Tuesday, September 30, 2014

Too Much of a Good Thing

Sorry for the long absence.  Part of the reason was because of a bunch of doctors appointments.  A few weeks ago, I had a medical procedure and was under doctor's orders to spend 24 hours recovering at home.  No work, no responsibilities, nothing.  The post-care instructions warned that I shouldn't even "make important decisions or sign anything."  Naturally, I was overjoyed that I had 24 hours in which nothing could separate me from knitting and embroidery except some drowsiness in the beginning.  The next day, I spent several hours crafting to my heart's content.  I made so much progress on my "in-between" project, which I have been working on in between releases of the Once Upon a Time squares and Mysterious Halloween Town clues.  I ended the day happy that I made so much progress.

The day after, I got on the bus to work and brought my knitting bag.  I've been dabbling with knitting on the bus so that I have more time at home to embroider.  I took out the scarf I am making for the public library's craft bazaar and started knitting a row.


Pain shot through my back, neck, and upper arm.  I was having a muscle spasm again, one that made it painful for me to ride the bus.  I ended up not getting any work done that day because the pain was so debilitating.  The pain lasted for several days.  So much for progress.

It was entirely my fault.  That's what happens when I sit and craft for long periods of time without breaks to stretch or stand.  I haven't found a way to fix the ergonomics of how I sit to avoid it, but I should still remember to take a break about every 20 minutes.

During this time, I had to fight the urge to pick up a project.  My annoyance and anger at not being able to do my hobbies was almost as bad as the muscle pain itself.  I just want to knit a scarf--is that too much to ask?  This was one of those times when I feel like working on craft projects crossed over from pleasant hobby to obsession.  I threw myself into it so thoroughly that it actually resulted in bad physical consequences (other than the occasional pricked finger.)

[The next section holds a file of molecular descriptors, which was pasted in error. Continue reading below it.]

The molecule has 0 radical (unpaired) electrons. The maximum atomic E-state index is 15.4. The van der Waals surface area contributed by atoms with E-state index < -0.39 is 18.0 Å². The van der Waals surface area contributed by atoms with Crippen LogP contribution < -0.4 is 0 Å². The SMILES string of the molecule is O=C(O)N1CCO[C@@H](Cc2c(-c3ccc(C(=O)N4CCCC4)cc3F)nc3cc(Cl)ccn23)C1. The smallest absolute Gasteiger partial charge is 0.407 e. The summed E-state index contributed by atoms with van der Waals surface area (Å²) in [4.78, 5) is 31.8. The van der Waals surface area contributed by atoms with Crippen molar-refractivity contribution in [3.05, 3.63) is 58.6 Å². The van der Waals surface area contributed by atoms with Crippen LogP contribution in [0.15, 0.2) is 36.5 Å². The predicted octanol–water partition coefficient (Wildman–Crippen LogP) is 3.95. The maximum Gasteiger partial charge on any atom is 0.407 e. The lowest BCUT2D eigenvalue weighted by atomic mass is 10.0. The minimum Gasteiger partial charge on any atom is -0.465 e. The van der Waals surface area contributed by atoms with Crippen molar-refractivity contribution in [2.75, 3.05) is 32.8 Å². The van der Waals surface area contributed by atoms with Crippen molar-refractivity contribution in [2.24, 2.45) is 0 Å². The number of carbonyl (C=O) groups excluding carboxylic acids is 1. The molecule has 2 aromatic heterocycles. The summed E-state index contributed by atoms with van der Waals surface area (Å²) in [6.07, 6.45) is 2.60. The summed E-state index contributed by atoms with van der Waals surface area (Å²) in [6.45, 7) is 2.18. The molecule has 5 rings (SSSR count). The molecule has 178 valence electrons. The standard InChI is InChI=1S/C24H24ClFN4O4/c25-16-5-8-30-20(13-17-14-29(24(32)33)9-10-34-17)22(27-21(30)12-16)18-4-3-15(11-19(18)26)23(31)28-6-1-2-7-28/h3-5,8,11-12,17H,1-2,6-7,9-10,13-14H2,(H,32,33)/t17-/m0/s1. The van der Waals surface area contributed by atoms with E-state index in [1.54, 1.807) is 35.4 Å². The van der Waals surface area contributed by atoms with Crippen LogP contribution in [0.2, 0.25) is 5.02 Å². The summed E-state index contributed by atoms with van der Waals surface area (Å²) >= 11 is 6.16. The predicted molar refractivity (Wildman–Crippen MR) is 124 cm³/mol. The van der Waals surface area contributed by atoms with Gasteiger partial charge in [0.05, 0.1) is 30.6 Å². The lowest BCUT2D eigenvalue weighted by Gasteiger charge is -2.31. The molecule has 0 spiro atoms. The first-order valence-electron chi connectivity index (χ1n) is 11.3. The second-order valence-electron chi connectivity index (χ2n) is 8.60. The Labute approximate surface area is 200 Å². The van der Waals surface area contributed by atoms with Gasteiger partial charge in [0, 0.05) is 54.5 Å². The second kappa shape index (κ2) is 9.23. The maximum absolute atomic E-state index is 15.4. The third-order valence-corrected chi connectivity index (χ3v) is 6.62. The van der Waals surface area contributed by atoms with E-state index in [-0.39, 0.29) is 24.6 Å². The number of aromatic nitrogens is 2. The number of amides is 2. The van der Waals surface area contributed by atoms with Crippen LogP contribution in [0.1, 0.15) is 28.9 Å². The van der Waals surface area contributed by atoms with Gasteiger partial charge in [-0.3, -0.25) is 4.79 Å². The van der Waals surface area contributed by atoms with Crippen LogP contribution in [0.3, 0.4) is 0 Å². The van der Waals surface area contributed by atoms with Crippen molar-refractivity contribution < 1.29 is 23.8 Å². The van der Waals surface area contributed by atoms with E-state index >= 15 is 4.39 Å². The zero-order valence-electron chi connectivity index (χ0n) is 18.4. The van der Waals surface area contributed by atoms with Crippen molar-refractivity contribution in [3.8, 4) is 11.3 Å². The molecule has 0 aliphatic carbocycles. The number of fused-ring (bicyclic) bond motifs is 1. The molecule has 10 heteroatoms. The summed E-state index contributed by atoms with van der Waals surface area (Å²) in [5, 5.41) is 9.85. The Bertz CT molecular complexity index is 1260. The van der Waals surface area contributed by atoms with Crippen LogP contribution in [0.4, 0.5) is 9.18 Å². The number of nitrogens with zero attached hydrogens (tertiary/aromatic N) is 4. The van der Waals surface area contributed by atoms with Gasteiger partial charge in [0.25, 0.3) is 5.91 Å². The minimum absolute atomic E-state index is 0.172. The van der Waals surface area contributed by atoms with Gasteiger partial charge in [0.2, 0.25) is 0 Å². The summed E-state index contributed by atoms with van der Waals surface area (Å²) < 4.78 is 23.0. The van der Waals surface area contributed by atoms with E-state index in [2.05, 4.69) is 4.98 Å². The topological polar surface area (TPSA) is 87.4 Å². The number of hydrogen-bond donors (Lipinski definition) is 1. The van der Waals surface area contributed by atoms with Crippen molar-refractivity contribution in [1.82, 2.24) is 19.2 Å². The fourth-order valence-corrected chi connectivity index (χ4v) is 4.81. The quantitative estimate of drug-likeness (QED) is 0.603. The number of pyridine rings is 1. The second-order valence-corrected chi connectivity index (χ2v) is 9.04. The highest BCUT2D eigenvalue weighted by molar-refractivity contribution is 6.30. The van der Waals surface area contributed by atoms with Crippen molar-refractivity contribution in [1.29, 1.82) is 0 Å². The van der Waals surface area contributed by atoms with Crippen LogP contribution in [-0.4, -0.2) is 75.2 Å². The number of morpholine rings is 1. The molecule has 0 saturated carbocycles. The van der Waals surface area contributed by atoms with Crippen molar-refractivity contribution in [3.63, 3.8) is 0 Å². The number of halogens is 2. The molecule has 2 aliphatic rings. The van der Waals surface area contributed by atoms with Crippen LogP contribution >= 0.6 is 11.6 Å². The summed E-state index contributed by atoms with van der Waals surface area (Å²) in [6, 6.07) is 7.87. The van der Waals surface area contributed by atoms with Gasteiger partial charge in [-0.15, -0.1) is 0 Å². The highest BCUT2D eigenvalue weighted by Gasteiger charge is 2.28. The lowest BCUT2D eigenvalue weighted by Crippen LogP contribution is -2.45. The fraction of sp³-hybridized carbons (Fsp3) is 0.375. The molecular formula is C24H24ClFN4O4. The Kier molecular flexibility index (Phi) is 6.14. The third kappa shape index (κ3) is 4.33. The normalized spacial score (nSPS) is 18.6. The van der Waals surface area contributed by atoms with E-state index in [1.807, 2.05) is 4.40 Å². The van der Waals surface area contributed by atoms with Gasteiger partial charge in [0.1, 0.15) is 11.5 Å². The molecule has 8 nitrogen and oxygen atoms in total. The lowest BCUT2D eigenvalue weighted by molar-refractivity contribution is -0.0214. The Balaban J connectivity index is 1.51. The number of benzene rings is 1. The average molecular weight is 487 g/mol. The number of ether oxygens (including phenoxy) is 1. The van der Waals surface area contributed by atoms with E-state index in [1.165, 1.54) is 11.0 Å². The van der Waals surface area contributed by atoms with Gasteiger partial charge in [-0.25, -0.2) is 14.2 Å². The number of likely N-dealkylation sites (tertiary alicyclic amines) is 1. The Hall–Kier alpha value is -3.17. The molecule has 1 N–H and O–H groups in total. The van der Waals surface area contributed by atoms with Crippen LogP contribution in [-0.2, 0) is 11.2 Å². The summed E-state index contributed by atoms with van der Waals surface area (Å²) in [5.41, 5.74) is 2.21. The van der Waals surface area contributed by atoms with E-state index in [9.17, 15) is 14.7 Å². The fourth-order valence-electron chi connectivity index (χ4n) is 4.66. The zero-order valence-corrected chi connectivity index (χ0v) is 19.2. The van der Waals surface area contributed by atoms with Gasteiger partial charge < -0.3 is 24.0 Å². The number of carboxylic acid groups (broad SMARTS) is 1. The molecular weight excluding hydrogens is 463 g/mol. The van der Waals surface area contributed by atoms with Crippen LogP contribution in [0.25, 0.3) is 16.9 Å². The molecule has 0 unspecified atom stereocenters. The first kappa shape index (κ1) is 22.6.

I had an epiphany related to this over the summer.  While I have a lot to be thankful for, there are also areas of my life that are disappointing.  My progress has stalled.  There are times when I put in so much work, only to receive no positive results.

When I learned embroidery, it felt like a beacon of hope in the midst of all that disappointment.  I realized that it is the only area of my life where I have complete control.  I decide the materials that go into it, and what the final outcome will be.  The progression of my skills is obvious, and gives me pride in my improvement.  When I complete a project, I feel a sense of satisfaction that is not reliant on having other people approve my work.  And yet, people love my work!  Through this new interest, I have tapped into a wonderful community of friends that accept me as I am while encouraging me to set new goals.

With so many positives, it is easy to see why I have thrown myself into crafting--why I now consider it to be a part of my identity instead of one hobby among many.  And yet, I also realize that there can be too much of a good thing.  During a frustrating meeting, it's easy for my mind to wander into "I'd rather be stitching" territory, but I can't give in to the urge to withdraw to my craft corner.

I can embroider to relax after a busy day, but not to retreat from a challenging day.
I can embroider for enjoyment, but not to avoid trying new endeavors--even if those endeavors end up not turning out the way I want.
I can embroider to sooth my anxiety, but not to distract myself when I genuinely need to see a therapist.

I need to maintain a sense of balance.  One area that I can start work on is in my crafting supplies.  I realized that part of the reason I feel so much pressure to craft long hours is because I have amassed a large number of patterns.  I felt guilty about the number of patterns I have in my "craft queue" and thought that I needed to work as much as I could in order to get through them all.

Next week, I will talk about my plan to eliminate this source of pressure--by going on a "supply diet."


  1. I can identify with this post- I have many of the same balance issues with writing. Regardless, it is so much better to have the creative outlet than to not.

  2. It's really hard to figure out when something 'virtuous' has become a vice. Especially because virtue, self-care, selflessness, pride, et cetera all tangle up. I do this some in video games, which is at least not selfless, and for much the same reasons.